Uniloc USA, Inc. et al v. Amazon.Com, Inc., et al, No. 2:2016cv00570 - Document 113 (E.D. Tex. 2017)

Court Description: MEMORANDUM AND OPINION ORDER DISMISSING CASE WITH PREJUDICE. Signed by Judge Robert W. Schroeder, III on 3/20/2017. (slo, )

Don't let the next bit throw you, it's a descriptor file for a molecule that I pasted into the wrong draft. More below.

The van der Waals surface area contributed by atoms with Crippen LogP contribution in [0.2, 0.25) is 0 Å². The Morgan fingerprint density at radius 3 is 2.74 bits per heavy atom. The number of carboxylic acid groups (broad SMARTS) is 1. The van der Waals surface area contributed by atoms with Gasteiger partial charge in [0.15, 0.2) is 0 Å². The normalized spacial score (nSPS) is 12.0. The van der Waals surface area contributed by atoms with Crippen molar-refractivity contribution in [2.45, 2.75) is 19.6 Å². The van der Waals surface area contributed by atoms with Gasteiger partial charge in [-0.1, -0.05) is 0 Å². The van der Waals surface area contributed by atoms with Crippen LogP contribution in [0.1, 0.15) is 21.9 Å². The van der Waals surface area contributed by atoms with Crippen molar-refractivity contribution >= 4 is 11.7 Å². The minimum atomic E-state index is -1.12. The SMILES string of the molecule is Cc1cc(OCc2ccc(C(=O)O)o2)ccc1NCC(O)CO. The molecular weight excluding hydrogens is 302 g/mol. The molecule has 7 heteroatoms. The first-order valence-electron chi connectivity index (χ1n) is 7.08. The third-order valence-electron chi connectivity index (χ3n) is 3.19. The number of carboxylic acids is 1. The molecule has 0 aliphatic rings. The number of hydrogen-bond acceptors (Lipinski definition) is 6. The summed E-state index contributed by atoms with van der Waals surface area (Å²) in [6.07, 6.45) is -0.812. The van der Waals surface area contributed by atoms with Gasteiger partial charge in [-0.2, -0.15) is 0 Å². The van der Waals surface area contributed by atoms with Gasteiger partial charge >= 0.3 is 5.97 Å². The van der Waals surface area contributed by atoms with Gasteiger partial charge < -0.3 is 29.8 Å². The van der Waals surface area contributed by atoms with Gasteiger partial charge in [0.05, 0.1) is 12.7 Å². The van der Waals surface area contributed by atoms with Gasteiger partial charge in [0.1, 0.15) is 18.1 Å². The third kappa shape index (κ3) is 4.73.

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Uniloc USA, Inc. et al v. Amazon.Com, Inc., et al Doc. 113 IN THE UNITED STATES DISTRICT COURT FOR THE EASTERN DISTRICT OF TEXAS MARSHALL DIVISION UNILOC USA, INC. and UNILOC LUXEMBOURG S.A., Plaintiffs, v. AMAZON.COM, INC. and AMAZON DIGITAL SERVICES, INC., Defendants. GOOGLE INC., Defendant. HOME BOX OFFICE, INC., Defendant. HULU LLC, Defendant. NETFLIX, INC., Defendant. § § § § § § § § § § § § § § § § § § § § § § § § § § § CIVIL ACTION NO. 2:16-CV-00570-RWS (LEAD) CIVIL ACTION NO. 2:16-CV-00571-RWS CIVIL ACTION NO. 2:16-CV-00572-RWS CIVIL ACTION NO. 2:16-CV-00573-RWS CIVIL ACTION NO. 2:16-CV-00574-RWS MEMORANDUM OPINION AND ORDER Before the Court are Defendant Netflix Inc.’s Motion to Dismiss (Case No. 2:16-cv-574, Docket No. 15) and Defendants Amazon.com, Inc. and Amazon Digital Services, Inc.’s (collectively, “Amazon”) Motion to Dismiss Pursuant to Fed. R. Civ. P. 12(b)(6) for Lack of Patentable Subject Matter Under 35 U.S.C. § 101 (Docket No. 20)1, which is joined by the other 1 All references to “Docket No.” are to the docket in lead Case No. 2:16-cv-570 unless specifically stated otherwise. Dockets.Justia.com Defendants in this consolidated action.2 Amazon’s motion argues that the case should be dismissed because the asserted patent claims ineligible subject matter under 35 U.S.C. § 101 and Alice Corp. v. CLS Bank Int’l, 134 S. Ct. 2347 (2014). Netflix’s motion joins Amazon’s and further argues that the case should be dismissed because the Complaint pleads insufficient facts to state a claim under Federal Rule of Civil Procedure 8. The Court GRANTS Amazon’s motion (Docket No. 20). Netflix’s motion is GRANTED-IN-PART to the extent it seeks relief under 35 U.S.C. § 101 and is otherwise DENIED as moot. BACKGROUND This is a consolidation of five patent-infringement actions in which Plaintiffs Uniloc USA, Inc. and Uniloc Luxembourg S.A. (collectively, “Uniloc”) assert infringement of U.S. Patent No. 8,566,960 (“the ’960 Patent”), entitled “System and Method for Adjustable Licensing of Digital Products.” The Defendants are providers of digital media content, and Plaintiffs generally allege that the Defendants’ digital media content distribution systems infringe the ’960 Patent. The ’960 Patent relates to “systems and methods to enable the monitoring and adjusting software usage under a software license.” ’960 Patent, col. 1:18–20. The ’960 Patent explains that a license can be adjustable over time in terms of the number of devices that may access the licensed product. Id. at col. 3:41–42 (“The techniques described herein allow for a changing number of device installations on a per license basis over time.”). It further explains that the adjustment may be desirable to accommodate the natural usage patterns of users, for promotional reasons or to control abusive copying. Id. at col 1:61–2:2, 6:13–20, 6:36–40. All other Defendants have joined Amazon’s motion. See Case No. 2:16-cv-571, Docket No. 14 (joining Amazon’s motion); Case No. 2:16-cv-572, Docket No. 16 (same); Case No. 2:16-cv-573, Docket No. 14 (same); Case. No. 2:16-cv-574, Docket No. 15 (joining Amazon’s motion and providing alterative grounds for dismissal). 2 Page 2 of 21 The three independent claims of the ’960 Patent recite a system (claim 1), a method (claim 22) and a computer program product (claim 25) “for adjusting a license for a digital product over time.” Id. at col. 11:57–58, 13:32–33. Claim 22 and its dependent claims 23 and 24 provide: 22. A method for adjusting a license for a digital product over time, the license comprising at least one allowed copy count corresponding to a maximum number of devices authorized for use with the digital product, comprising: receiving a request for authorization to use the digital product on a given device; verifying that a license data associated with the digital product is valid based at least in part on a device identity generated by sampling physical parameters of the given device; in response to the device identity already being on a record, allowing the digital product to be used on the given device; in response to the device identity not being on the record, setting the allowed copy count to a first upper limit for a first time period, the allowed copy count corresponding to a maximum number of devices authorized to use the digital product; calculating a device count corresponding to total number of devices already authorized for use with the digital product; and when the calculated device count is less that the first upper limit, allowing the digital product to be used on the given device. 23. The method of claim 22, further comprising: in response to the device identity not being on the record, after the first time period has expired, setting the allowed copy count to a second upper limit for a second time period; recalculating the device count; and when the recalculated device count is less than the second upper limit, allowing the digital product to be used on the given device. 24. The method of claim 23, further comprising: in response to the device identity not being on the record, after the second time period has expired, setting the allowed copy count to a third upper limit; recalculating the device count; and when the recalculated device count is less than the third upper limit, allowing the digital product to be used on the given device. Id. at 13:32–14:23. Figure 1 of the ’960 Patent provides the core features or “rules” of an “example license” to be implemented by the claimed method: Page 3 of 21 Id. at Figure 1. The example shows a licensing scheme by which the number of devices that may access the digital content grows over time. The licensing scheme starts on the day of initial authorization of the license and prescribes a first five-day period in which a maximum of five devices are permitted to access the content, a second 25-day period with a new upper limit of seven devices, and a third, indefinite period with another new upper limit of 11 devices. The specification of the ’960 Patent explains that the upper limit of devices may rise or fall over time and may be keyed to the date of initial authorization or some other fixed date. See id. at col. 6:13:20. The kind of license shown in Figure 1 can be referred to as a “time-adjustable license.” As claims 22–24 show, the claimed invention of the ’960 Patent is a system or method for managing and implementing the time-adjustable license using a computer as exemplified in Figure 2. Id. at col. 4:42–45 (“FIG. 2 shows an example embodiment of a software system that is designed to manage and implement the rules under a license, such as, for example, the licensing terms 60 described in FIG. 1.”). Page 4 of 21 LEGAL STANDARD Federal Rule of Civil Procedure 12(b)(6) Under Federal Rule of Civil Procedure 12(b)(6), the Court must dismiss a complaint that does not state a claim for relief that is “plausible on its face.” Ashcroft v. Iqbal, 556 U.S. 662, 678 (2009) (quoting Bell Atl. Corp. v. Twombly, 550 U.S. 544, 570 (2007)). To state a plausible claim, Plaintiffs must plead facts sufficient to allow the Court to draw a reasonable inference that Defendants are liable for the alleged patent infringement. See id. (citing Twombly, 550 U.S. at 556). At this stage, the Court accepts all well-pleaded facts as true and views those facts in the light most favorable to the Plaintiffs. Bustos v. Martini Club, Inc., 599 F.3d 458, 461 (5th Cir. 2010). Eligibility Under 35 U.S.C. § 101 In determining whether a claim is patent-ineligible under Alice, the Court must “first determine whether the claims at issue are directed to a patent-ineligible concept.” Alice, 134 S. Ct. at 2355. Claims directed to software inventions do not automatically satisfy this first step of the inquiry. Enfish, LLC v. Microsoft Corp., 822 F.3d 1327, 1335 (Fed. Cir. 2016). Rather, “the first step in the Alice inquiry . . . asks whether the focus of the claims is on [a] specific asserted improvement in computer capabilities . . . or, instead, on . . . an ‘abstract idea’ for which computers are invoked merely as a tool.” Id. at 1335–36. If the Court determines that the claims are directed to an abstract idea, it then determines whether the claims contain an inventive concept sufficient to transform the claimed abstract idea into a patent-eligible application. Alice, 134 S. Ct. at 2357. An inventive concept is “some element or combination of elements sufficient to ensure that the claim in practice amounts to ‘significantly more’ than a patent on an ineligible concept.” DDR Holdings, LLC v. Hotels.com, Page 5 of 21 L.P., 773 F.3d 1245, 1255 (Fed. Cir. 2014). The Court “consider[s] the elements of each claim both individually and as an ordered combination to determine whether the additional elements transform the nature of the claim into a patent-eligible application.” Alice, 134 S. Ct. at 2355 (internal quotation omitted). Even if each claim element, by itself, was known in the art, “an inventive concept can be found in the non-conventional and non-generic arrangement of known, conventional pieces.” Bascom Global Internet Servs., Inc. v. AT&T Mobility LLC, 827 F.3d 1341, 1350. ANALYSIS Alice Step One The parties dispute whether the claims are directed to an abstract concept. Defendants assert that the claims are directed to the general business concept of allowing customers to use multiple copies of a licensed product. Docket No. 20 at 1. Defendants further state that the claims do not provide any improvement in computer functionality but instead address a customer-service problem for businesses that license software. Id. at 10. Defendants further argue that the invention as claimed does not require the use of a computer and that the method claims can be performed by humans. Id. at 7–10. Plaintiffs deny that the claims are directed to an abstract concept. Docket No. 26 at 4. They argue that the claims recite a non-abstract, improved technique for effectively mitigating unauthorized or “pirated” use of software, while also accommodating the typical multiple-device and dynamically-changing use patterns of license customers over time. Id. at 5. Plaintiffs further argue that the abstract concept proposed by Defendants overlooks the fundamental “adjusting” concept of the patent and therefore should be rejected as untethered from the language and character of the claims as a whole. Id. at 5–6. Page 6 of 21 “The Supreme Court has not established a definitive rule to determine what constitutes an ‘abstract idea’ sufficient to satisfy the first step of the Mayo/Alice inquiry.” Enfish, 822 F.3d at 1334. “Rather, both [the Federal Circuit] and the Supreme Court have found it sufficient to compare claims at issue to those claims already found to be directed to an abstract idea in previous cases.” Id. In the context of software inventions, the Federal Circuit has instructed that claims directed to improvements in the functioning of a computer are not directed to an abstract idea. Id. at 1335. Conversely, claims may be directed to abstract ideas if they are directed to fundamental economic and conventional business practices. OIP Techs., Inc. v. Amazon.com, Inc., 788 F.3d 1359, 1362–63 (Fed. Cir. 2015). Claims may also be directed to abstract ideas if “[t]hey do not claim a particular way of programming or designing the software to [accomplish the claimed functionality], but instead merely claim the resulting systems” or if the claims “are not directed to a specific improvement in the way computers operate.” Apple, Inc. v. Ameranth, Inc., 842 F.3d 1229, 1241 (Fed. Cir. 2016). The time-adjustable license is an abstract idea because licensing is a fundamental economic practice and because licenses are abstract exchanges of intangible contractual obligations. See in re Chorna, 656 Fed. App’x 1016, 1019 (Fed. Cir. 2016); buySAFE, Inc. v. Google, Inc., 765 F.3d 1350, 1353 (Fed. Cir. 2014) (internal citations omitted)). Plaintiffs contend that the concept of “adjusting” is present in claim 22 and renders the claim non-abstract. Even accepting Plaintiffs’ contention that “adjusting” is present in claim 22, “adjusting” is a feature of the time-adjustable license, not a limitation on that concept. Time-adjustable licenses, although they are a small subset of licenses as a whole, are still abstract. Thus, the claims of the ’960 Patent are directed to abstract concepts regardless of whether “adjusting” is present in claim 22. Page 7 of 21 Further, the claims of the ’960 Patent are not directed to specific improvements in the functioning of a computer. Plaintiffs argue that “claims that recite particular implementations for ‘providing protection for proprietary digital content’ are patent eligible because they ‘solve problems faced by digital content providers in the Internet Era and ‘improve the functioning of the computer itself.’ ” Docket No. 26 at 8–9 (citing Smartflash LLC v. Apple Inc., 2015 WL 661174, at *9 (E.D. Tex. Feb. 13, 2015)). Defendants respond that “the concept of license modifications remains an abstract business concept.” Docket No. 29 at 2 (citing In re TLI Commc’ns LLC Patent Litig., 823 F.3d 607, 611 (Fed. Cir. 2016)). Plaintiffs’ reliance on Smartflash is misplaced because the Smartflash court found the claims in that case were directed the abstract concept of “conditioning and controlling access to data based on payment.” Smartflash, 2015 WL 661174, at *8. It was only at step two of the Alice inquiry that the court found the claims eligible, relying on the specific limitations addressing “specific ways of managing access to digital content data based on payment validation through storage and retrieval of use status data and user rules in distinct memory types and evaluating the use data according to the use rules.” Id. at *9. Although the court wrote the phrase “improve the functioning of the computer itself,” it did so in the context of the second step of the Alice test and without the benefit of the Federal Circuit’s guidance in Enfish. Moreover, the Federal Circuit has reversed Smartflash and invalidated the claims in that case on § 101 grounds. Smartflash LLC v. Apple Inc., No. 2016-1059, Slip Op. at *2, *14 (Fed. Cir. Mar. 1, 2017). In sum, Plaintiffs’ comparison of the instant claims to the claims in Smartflash confirms rather than refutes the foregoing analysis. Because step one of the Alice inquiry is satisfied, the Court proceeds to step two. Page 8 of 21 Alice Step Two At the second step of the Alice eligibility inquiry, the Court evaluates “whether the claims here do more than simply instruct the practitioner to implement the abstract idea . . . on a generic computer.” Alice, 124 S. Ct. at 2359. The Court first analyzes the claim elements separately and then as an ordered combination. Id. at 2359–60. Defendants argue that none of the claims of the ’960 patent transforms the abstract idea into patent-eligible subject matter. Docket No. 20 at 11 (citing OIP Techs., 788 F.3d at 1363). Defendants characterize the steps of claim 22 as “well-understood, routine, and conventional activities commonly used in the industry.” Id. (citation omitted). Defendants state, “Claims 1 and 25 recite the same elements as claim 22 that are carried out by generic and conventional computer components, such as a ‘communication module,’ a ‘processor module,’ and a ‘memory module,’ (claim 1) or simply require a ‘computer” (claim 25).’ Id. Defendants assert that the instant claims lack a technical explanation for performing the claimed functions and are therefore patent-ineligible. Id. at 11–12 (citing Internet Patents Corp. v. Active Networks, Inc., 790 F.3d 1343, 1348 (Fed. Cir. 2015)). Defendants further argue that “the purported innovation of the ’960 patent[,] to impose a maximum limit on the number of authorized devices by setting ‘a first upper limit for a first time period’ in response to a new device[,]” is “nothing but a generic function of setting values in response to an event.” Id. at 12 (citing Accenture Global Servs., GmbH v. Guidewire Software, Inc., 728 F.3d 1336 (Fed Cir. 2013), cert. denied 134 S. Ct. 2871 (2014)). Defendants contend that the individual limitations, such as “digital product” or “sampling physical parameters of the given device,” do not provide an inventive concept because they represent field of use restrictions and well-known, routine or conventional activity, respectively. Id. at 13–14. Page 9 of 21 Defendants also argue that the ordered combination does not provide an inventive concept because the combination of the steps adds nothing to what is already present when the steps are considered separately. Defendants further argue that it would be improper to give weight to the ordering of the claimed functions because the specification states that “[t]he accompanying method claims present elements of the various steps in sample order, and are not meant to be limited to the specific order or hierarchy presented.” Id. at 13 (citing ’960 Patent, col 11:36–39). Plaintiffs respond that “each independent claim recites inventive concepts amounting to significantly more than the alleged abstraction, ‘allowing customers to use multiple copies of a licensed product.’ ” Docket No. 26 at 10. In support of their argument, Plaintiffs again compare the claims to those in Smartflash and argue that “[t]he same application of DDR Holdings [as in Smartflash] applies here because the present claims recite improved solutions to specific computer-related ‘problems faced by digital content providers in the Internet Era.’ ” Id. at 12.3 Plaintiffs also assert that claim 22 recites an ordered combination of process steps that specifically implements a solution designed to prevent unauthorized access to a digital product, while allowing the access to be nearly instantaneous under certain authorized conditions. Id. at 13. Plaintiffs also argue that the claims do not preempt the alleged abstract idea, id., and that Defendants “improperly conflate the eligibility requirements of § 101 with the novelty requirement of §§ 102 and 103” by limiting its analysis to whether individual claim elements were known in the art. Id. at 14. Finally, Plaintiffs state that inventive concepts can be found in inventive combinations of elements in any given process step as well as in the ordered 3 As stated above, the Federal Circuit has found that the patent claims asserted in Smartflash recite patent-ineligible subject matter under § 101. Smartflash, No. 2016-1059, Slip Op. at *2, *14. Page 10 of 21 combination of steps making up the overall method. Id. at 14–15 (citing BASCOM Glob. Internet Servs. v. AT&T Mobility LLC, 827 F.3d 1341, 1350 (Fed. Cir. 2016)). Claim 22 is representative of claims 1 and 25 for purposes of this analysis because the three independent claims recite almost identical limitations modified only to fit the claimed “system” (claim 1), “method” (claim 22) or “computer program product” (claim 25). For example, the first step of claim 22 is “receiving a request for authorization to use the digital product on a given device,” and claims 1 and 25 have the limitations “a communication module for receiving a request for authorization to use the digital product from a given device” and “code for causing a computer to receive a request for authorization to use the digital product,” respectively. Moreover, the computer-related elements of claims 1 and 25 are generic (e.g. “a processor module” in claim 1 or “a non-transitory computer-readable medium” in claim 25) and do not contribute to any inventive concept in the claims. Although Defendants are correct that claim 22 is representative, the Court is not persuaded that claim 22’s alleged failure to recite a mechanism for each of the claimed functions is fatal under 35 U.S.C. § 101. See Docket No. 20 at 12 (citing Internet Patents Corp., 790 F.3d at 1348). The instant claims do not fail to recite a mechanism like the claims in Internet Patents Corp. The steps recited in claim 22 of the ’960 Patent explain how to implement the concept of a time-adjustable license; the Internet Patents claim listed its object—maintaining a certain state—as one of many claim limitations and did not explain how the “maintaining” was accomplished. See 790 F.3d at 1348. Accordingly, to satisfy step two of the Alice inquiry, the Court must analyze the limitations of claim 22 of the ’960 Patent to determine whether they sufficiently limit the abstract concept of time-adjustable licenses. Page 11 of 21 The preamble of claim 22 does not provide an inventive concept. The phrase “for adjusting a license for a digital product over time” is a statement of purpose indicating that the steps following the phrase would accomplish the “adjusting.”4 The next clause, providing that “the license compris[es] at least one allowed copy count corresponding to a maximum number of devices authorized for use with the digital product,” assumes that a time-adjustable license is in place. The preamble does not require entering into the license as a step of the method. Because the time-adjustable license is the abstract concept to be limited by the remaining limitations, the preamble does not limit, but rather announces, the abstract concept. The first step of claim 22, “receiving a request for authorization to use the digital product on a given device,” does not meaningfully limit the abstract idea of the time-adjustable license. In the context of computer software, “receiving a request” is routine and generic method of accessing a desired digital product. Moreover, the combination of sub-elements—a “digital product” and a “given device”—is also not meaningfully limiting because the combination merely limits the field of use of the invention to digital products. The second step is “verifying that a license data associated with the digital product is valid based at least in part on a device identity generated by sampling physical parameters of the given device.” Verifying the validity of the license does not meaningfully limit the implementation of a time-adjustable license; rather, it asks only whether there is a valid license before the method determines how many devices may access the content under that license. Nor does the “device identity” sub-element provide an inventive concept because using a device identity generated in part by sampling the physical characteristics of a device was well-known at the time the ’960 Patent was filed. See Docket No. 20 at 14 (citations omitted). Plaintiffs’ As explained above, the “adjusting” is part of the abstract concept. Accordingly, it would not be more favorable to Plaintiff to construe “adjusting” as a limitation for the purposes of this motion. 4 Page 12 of 21 response does not dispute that such device identities were well-known; instead, Plaintiffs assert that asking whether particular claim elements are within the prior art conflates the eligibility inquiry with the novelty inquiry of §§ 102 and 103. The Court will address this argument below. The third step of the method depends on whether the device identity is already “on a record.” If it is, the third step is “allowing the digital product to be used on the given device.” This first option is routine. If the device is recognized as one which is approved for access (this step) pursuant to a valid license (previous step), then access is granted. Moreover, the subelements are all generic; “digital product” and “given device” have already been addressed, and “a record” is a generic record. Nor does the combination of a “digital product,” a “device” and a “record” contain an inventive concept. Allowing the digital product to be used “in response to the device identity already being on a record” is the last step of the method in embodiments in which the device is recognized. In other embodiments of the method, the device identity is not “on the record,” and claim 22 prescribes three additional steps that culminate in allowing the digital product to be used on the given device. These steps also fail to provide an inventive concept. The first additional step, “setting the allowed copy count to a first upper limit for a first time period, the allowed copy count corresponding to a maximum number of devices authorized to use the digital product,” contains no inventive concept. “Setting the allowed copy count to a first upper limit for a first time period” does not provide a meaningful limitation on the concept of time-adjustable licenses because a time-adjustable license, which by definition has more than one copy count in more than one time period, necessarily has a “first upper limit for a first time period.” The remainder of the limitation defines “allowed copy count” as “a maximum number of devices authorized to use the digital product.” The allowed copy count is a feature of the Page 13 of 21 time-adjustable license and its definition describes, but does not limit, the abstract concept. See ’960 Patent, col. 13:33–35 (explaining that “the license compris[es] at least one allowed copy count . . . .”). The second additional step, “calculating a device count corresponding to total number of devices already authorized for use with the digital product,” does not contain an inventive concept. Like the first additional step, most of its language is definitional, providing that “device count” means the “total number of devices already authorized for use with the digital product.” The remainder, “calculating a device count,” is an information-gathering step, which does not provide an inventive concept. See Elec. Power Group LLC v. Alstom S.A., 830 F.3d 1350, 1353– 54 (Fed. Cir. 2016). The third additional step, “when the calculated device count is less than the first upper limit, allowing the digital product to be used on the given device,” also lacks an inventive concept for the same reasons as allowing the digital product to be used “in response to the device identity already being on a record.” Allowing the marginal authorization when fewer than the maximum allowable number of devices are authorized is not inventive. The entirety of the method as a combination of steps5 does not contain an inventive concept. The method can be summarized as: receiving an access request for a licensed digital product, verifying the license, checking to see if the device is authorized and then either granting access if the device is already authorized or, if not, granting access after ensuring that the number of presently authorized devices is less than the number that is permitted to be authorized. This amounts to no more than instructions to implement the time-adjustable license on a computer and The specification of the ’960 Patent states, “The accompanying method claims present elements of the various steps in sample order, and are not meant to be limited to the specific order or hierarchy presented.” ’960 Patent, col. 11:36–39. Any inventive concept must therefore be found in the combination of steps, but not in their order. 5 Page 14 of 21 cannot rescue the patent eligibility of claims 1, 22 or 25. In sum, the independent claims of the ’960 Patent are drawn to patent-ineligible subject matter. Dependent Claims Having concluded that the independent claims of the ’960 Patent are drawn to ineligible subject matter, the Court now analyzes the dependent claims. There are twenty-two dependent claims in the ’960 Patent, of which twenty (claims 2–21) depend from claim 1 and recite systems, and two (claims 23–24) depend from claim 22 and recite methods. Defendants argue that “[n]one of the dependent claims add anything of ‘practical significance to the underlying abstract idea’ that would otherwise salvage the patentability of those claims.” Docket No. 20 at 15 (citing Ultramercial, 772 F.3d at 716). Specifically, Defendants argue that dependent claim 2 is not inventive because limiting the digital product to software only specifies the nature of the licensed product. Id. (citation omitted). Defendants assert that claim 3 adds nothing inventive to the “verify” step of claim 1 because it merely defines license data as “information that may be used to verify whether the license for the digital product is valid.” Id. (citation omitted). With respect to claim 4, Defendants state that a database is a well-known generic structure for storing information. Id. (citation omitted). Defendants state that “claims 5, 6, 10, 11 and 15 define a time period as a number of days and recite specific number of days for the time periods. Dependent claims 9, 14, 23 and 24 recite repeating the functions of setting a limit and calculating a device count in independent claim 1 after expiration of a time period.” Id. at 15–16. Defendants argue that “claims 7, 12, and 16 recite the function of sending a warning when a limit has been reached (a well-known generic business practice) by sending messages (a generic function of computers).” Id. at 16 (citation omitted). Defendants further argue that “[d]ependent claims 8, 13, and 17 recite denying access Page 15 of 21 when a limit has been exceeded, another well-known generic business practice . . . .” Id. Finally, Defendants state that “claims 18–21 also limit the device identity to a unique identity based on user-configurable and non-user configurable parameters of the device, and a cryptographic hash of those parameters.” Id. Defendants argue those claims do not contain an inventive concept because the claimed identification techniques were known long before the filing of the ’960 Patent. Id. Plaintiffs respond that the dependent claims recite additional claim-specific inventive concepts. Docket No. 26 at 15. Plaintiffs assert that Defendants’ approach to the dependent claims is insufficient. Id. at 15–16. Plaintiffs specifically characterize Defendants’ approach to claims 9, 14, 23 and 24 as “internally consistent.” Id. at 16. Plaintiffs argue that “while Claim 1 requires executable code to ‘verify that a license data’ itself is valid, Claim 3 further defines and meaningfully limits the ‘license data’ as further comprising ‘information’ that may be used to separately ‘verify whether the license’ is valid.” Id. (emphasis in original). Plaintiffs argue that Defendants’ allegations that claim 7–8, 12–13 and 16–17 recite nothing more than “well-known generic business practice” are unsupported by evidence and improperly conflate the § 101 and § 103 inquiries. Id. Plaintiffs also argue that Defendants’ arguments with respect to Claims 18– 21 improperly conflate the § 101 and § 103 inquiries. Id. at 17. Finally, Plaintiffs state, “The only expressed challenge to dependent Claims 5, 6, 10, 11, and 15 is that they allegedly ‘define a time period as a number of days and recite specific numbers of days for the time periods.’ Clearly, more is required to overcome the presumption of eligibility by clear and convincing evidence.” Id. As a preliminary matter, Plaintiffs are incorrect that Defendants’ Motion conflates the § 101 eligibility inquiry with the § 103 obviousness inquiry. Plaintiffs are correct that merely Page 16 of 21 finding a claim element within the prior art does not, by itself, dispose of the § 101 inquiry, and a determination that a claim is drawn to ineligible subject matter should not turn only on the finding that one or more claim elements are within the prior art. However, the “pragmatic analysis of § 101 is facilitated by considerations analogous to those of §§ 102 and 103 as applied to the particular case.” Internet Patents, 790 F.3d at 1347. “Courts have found guidance in deciding whether the allegedly abstract idea (or other excluded category) is indeed known, conventional, and routine, or contains an inventive concept, by drawing on the rules of patentability.” Id. A § 101 inquiry properly relies on intrinsic evidence concerning the prior art in the context of determining whether a claim element is known (i.e., so well-known as to be conventional), conventional, routine, or contains an inventive concept.6 Although the § 101 and § 103 inquiries may rely on similar tools (i.e., references showing claim elements within the prior art), they are distinct and are treated as such herein. The § 101 inquiry here demonstrates that the dependent claims of the ’960 Patent do not contain inventive concepts. With respect to claims 2 and 4,7 Defendants are correct that neither limiting the digital product to “software” nor limiting the record to “an authorization database” adds an inventive concept to the claims because they are generic digital products and records, respectively. Accordingly, claims 2 and 4 are drawn to ineligible subject matter. Claim 3 adds to claim 1 the requirement that “the license data comprises information that may be used to verify whether the license for the digital product is valid.” For purposes of this motion, the Court adopts Plaintiffs’ construction of claim 3 under which “verify[ing] that a 6 The court may consider, on motions to dismiss, matters of public record appropriate for judicial notice. See Integrated Technological Sys., Inc. v. First Internet Bank of Indiana , 2017 WL 631195, at *2 (E.D. Tex. Jan 30, 2017). 7 Plaintiffs make no particularized arguments with respect to claims 2 or 4. Page 17 of 21 license data” is valid is a separate step from “verify[ing] whether the license” is valid. In any event, the license data is not an element of the system of claim 1; rather, claim 1 assumes the license data is present, and the claimed system must only verify its validity. In Plaintiffs’ view, the claimed system need not verify that the license itself is valid because this is a separate step from verifying that a license data is valid. Claim 3 limits the “license data” to data that comprises enough or the kind of data that might be used to verify the validity of the license. This is not inventive because it merely states what kind of data is used in the validation process whether or not that process includes an extra step. Accordingly, claim 3 is drawn to ineligible subject matter. Claims 5, 6, 10, 11 and 15 are directed to defining a number of days for the first, second and third time periods. These claims limit the abstract concept of a time-adjustable license to a subset of abstract concepts (i.e., only licenses having particular features or characteristics) rather than limiting the methods or systems for implementing those licenses. Accordingly, claims 5, 6, 10, 11 and 15 do not add inventive concepts, and they are all drawn to ineligible subject matter. Claims 7, 12 and 16 are directed to warning a user when the calculated device count is equal to the upper limit. Specifically, the claims require that the warning be sent to the device being used to access the digital product. In cases in which the involvement of a computer is otherwise too limited to rescue the eligibility of the claims, the claims are not rescued by the addition of a limitation that the computer sends information over a network. buySAFE, 765 F.3d at 1355 (discussing Alice and also citing CyberSource Corp. v. Retail Decisions, Inc., 654 F.3d 1366, 1370 (Fed. Cir. 2011)). Relaying information a computer generates to another device or user is a generic function of computers. See id. Accordingly, claims 7, 12 and 16 are also drawn to ineligible subject matter. Page 18 of 21 Claims 8, 13 and 17 are all directed to denying authorization when the calculated device count exceeds the upper limit of the copy count. Denying authorization when the calculated device count exceeds the upper limit of the copy count is the logical alternative to granting authorization when the device count is less than the upper limit. This does not meaningfully limit the concept of the time-adjustable license because denying access to devices that exceed the currently-enforced limit is a generic way of implementing such a limit, which is itself a feature of the abstract time-adjustable license. In other words, the additional limitations recited in claims 8, 13 and 17 still do no more than instruct the reader to implement the time-adjustable license on a computer. These claims are also drawn to patent-ineligible subject matter. Claims 9, 14, 23 and 24 are drawn to establishing second and third upper limits on the copy count for second and third periods, respectively. As discussed above, these limitations describe the license to be implemented rather than a system to implement a license. Because the additional limitations do not add more than instructions to implement the time-adjustable license on a computer, claims 9, 14, 23 and 24 are also drawn to ineligible subject matter. Finally, claims 18–21 modify the “device identity” limitation of claim 1. Claim 18 requires that “the device identity comprises unique device identifying information.” The specification of the ’960 Patent states that “unique device identifying information may comprise at least one user-configurable parameter and/or at least one non-user-configurable parameters of the given device.” ’960 Patent, col. 9:22–24. Claims 19–21 depend from claim 18. Claim 19 further requires that the “unique device identifying information comprises at least one userconfigurable parameter and at least one non-user-configurable parameter of the device.” Claim 20 requires that the “device identity is generated by utilizing at least one irreversible transformation of the at least one user-configurable and the at least one non-user-configurable Page 19 of 21 parameters of the given device.” Finally, claim 21 requires that “the device identity is generated by utilizing a cryptographic hash function on the at least one user-configurable and the at least one non-user-configurable parameters of the given device.” Defendants provide evidence in the form of United States patents, one of which is incorporated by reference in its entirety into the specification of the ’960 Patent, that the claimed techniques for generating a unique device identity were well-known in the art by the priority date of the ’960 Patent.8 The Court finds that the claimed techniques for generating a device identity were routine and conventional in the industry at the time of patenting. Thus, the use of the claimed techniques to generate device identities is not inventive, nor is the combination of these techniques with the remaining limitations of claim 1. Accordingly, claims 18–21 are also drawn to ineligible subject matter. In sum, the claims of the ’960 Patent instruct the person of ordinary skill to implement the time-adjustable license using a computer. “Stating an abstract idea while adding the words ‘apply it with a computer’ ” is “not enough for patent eligibility.” Alice, 134 S. Ct. at 2358 (internal quotation omitted). Accordingly, the claims of the ’960 Patent are directed to patentineligible subject matter. CONCLUSION For the reasons listed above, the Court finds that all claims of the ’960 Patent are drawn to ineligible subject matter under 35 U.S.C. § 101. Accordingly, it is ORDERED that Defendants’ Motions to Dismiss Pursuant to Fed. R. Civ. P. 12(b)(6) for Lack of Patentable Subject Matter Under 35 U.S.C. § 101 are hereby GRANTED;9 and Because the patents Defendants provide are incorporated by reference into the specification of the ’960 Patent, the Court finds them sufficiently part of the intrinsic record to be considered on this Motion to Dismiss. See supra, n.6. 8 9 Case No. 2:16-cv-570, Docket No. 20; Case No. 2:16-cv-571, Docket No. 14; Case No. 2:16-cv-572, Docket No. 16; Case No. 2:16-cv-573, Docket No. 14; Case. No. 2:16-cv-574, Docket No. 15 (GRANTED-IN-PART and DENIED-IN-PART as described above). Page 20 of 21 ORDERED that all claims asserted by Plaintiffs in Case Nos. 2:16-cv-570, 2:16-cv-571, 2:16-cv-572, 2:16-cv-573 and 2:16-cv-574 are hereby DISMISSED WITH PREJUDICE. SIGNED this 20th day of March, 2017. ____________________________________ ROBERT W. SCHROEDER III UNITED STATES DISTRICT JUDGE Page 21 of 21